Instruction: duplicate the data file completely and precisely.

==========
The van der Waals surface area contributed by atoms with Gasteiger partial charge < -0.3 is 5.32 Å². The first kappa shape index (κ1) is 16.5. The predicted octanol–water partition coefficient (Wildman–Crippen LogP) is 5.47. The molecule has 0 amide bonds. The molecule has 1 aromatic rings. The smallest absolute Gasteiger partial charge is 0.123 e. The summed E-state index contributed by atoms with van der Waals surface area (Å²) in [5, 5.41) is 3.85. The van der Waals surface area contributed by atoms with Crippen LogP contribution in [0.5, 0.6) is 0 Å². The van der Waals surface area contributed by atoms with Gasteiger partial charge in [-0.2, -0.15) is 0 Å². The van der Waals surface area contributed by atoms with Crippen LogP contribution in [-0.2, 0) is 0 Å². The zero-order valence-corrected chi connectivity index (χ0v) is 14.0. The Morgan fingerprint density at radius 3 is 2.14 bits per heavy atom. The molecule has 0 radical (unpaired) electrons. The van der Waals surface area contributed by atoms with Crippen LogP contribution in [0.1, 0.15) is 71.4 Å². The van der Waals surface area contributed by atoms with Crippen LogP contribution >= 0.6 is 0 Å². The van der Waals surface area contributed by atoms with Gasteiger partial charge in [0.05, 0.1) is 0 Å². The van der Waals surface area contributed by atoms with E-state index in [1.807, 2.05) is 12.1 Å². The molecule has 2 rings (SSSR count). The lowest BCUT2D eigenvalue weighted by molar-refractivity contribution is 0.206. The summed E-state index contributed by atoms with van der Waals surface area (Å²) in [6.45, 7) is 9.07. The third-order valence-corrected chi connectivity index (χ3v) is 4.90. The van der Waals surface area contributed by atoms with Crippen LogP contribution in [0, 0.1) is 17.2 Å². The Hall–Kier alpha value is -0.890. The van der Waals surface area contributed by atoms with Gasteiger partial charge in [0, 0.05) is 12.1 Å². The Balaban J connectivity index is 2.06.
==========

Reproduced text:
The van der Waals surface area contributed by atoms with Gasteiger partial charge < -0.3 is 5.32 Å². The first kappa shape index (κ1) is 16.5. The predicted octanol–water partition coefficient (Wildman–Crippen LogP) is 5.47. The molecule has 0 amide bonds. The molecule has 1 aromatic rings. The smallest absolute Gasteiger partial charge is 0.123 e. The summed E-state index contributed by atoms with van der Waals surface area (Å²) in [5, 5.41) is 3.85. The van der Waals surface area contributed by atoms with Crippen LogP contribution in [0.5, 0.6) is 0 Å². The van der Waals surface area contributed by atoms with Gasteiger partial charge in [-0.2, -0.15) is 0 Å². The van der Waals surface area contributed by atoms with Crippen LogP contribution in [-0.2, 0) is 0 Å². The zero-order valence-corrected chi connectivity index (χ0v) is 14.0. The Morgan fingerprint density at radius 3 is 2.14 bits per heavy atom. The molecule has 0 radical (unpaired) electrons. The van der Waals surface area contributed by atoms with Crippen LogP contribution in [0.1, 0.15) is 71.4 Å². The van der Waals surface area contributed by atoms with Crippen LogP contribution >= 0.6 is 0 Å². The van der Waals surface area contributed by atoms with Gasteiger partial charge in [0.05, 0.1) is 0 Å². The van der Waals surface area contributed by atoms with E-state index in [1.807, 2.05) is 12.1 Å². The molecule has 2 rings (SSSR count). The lowest BCUT2D eigenvalue weighted by molar-refractivity contribution is 0.206. The summed E-state index contributed by atoms with van der Waals surface area (Å²) in [6.45, 7) is 9.07. The third-order valence-corrected chi connectivity index (χ3v) is 4.90. The van der Waals surface area contributed by atoms with Crippen LogP contribution in [0, 0.1) is 17.2 Å². The Hall–Kier alpha value is -0.890. The van der Waals surface area contributed by atoms with Gasteiger partial charge in [0, 0.05) is 12.1 Å². The Balaban J connectivity index is 2.06.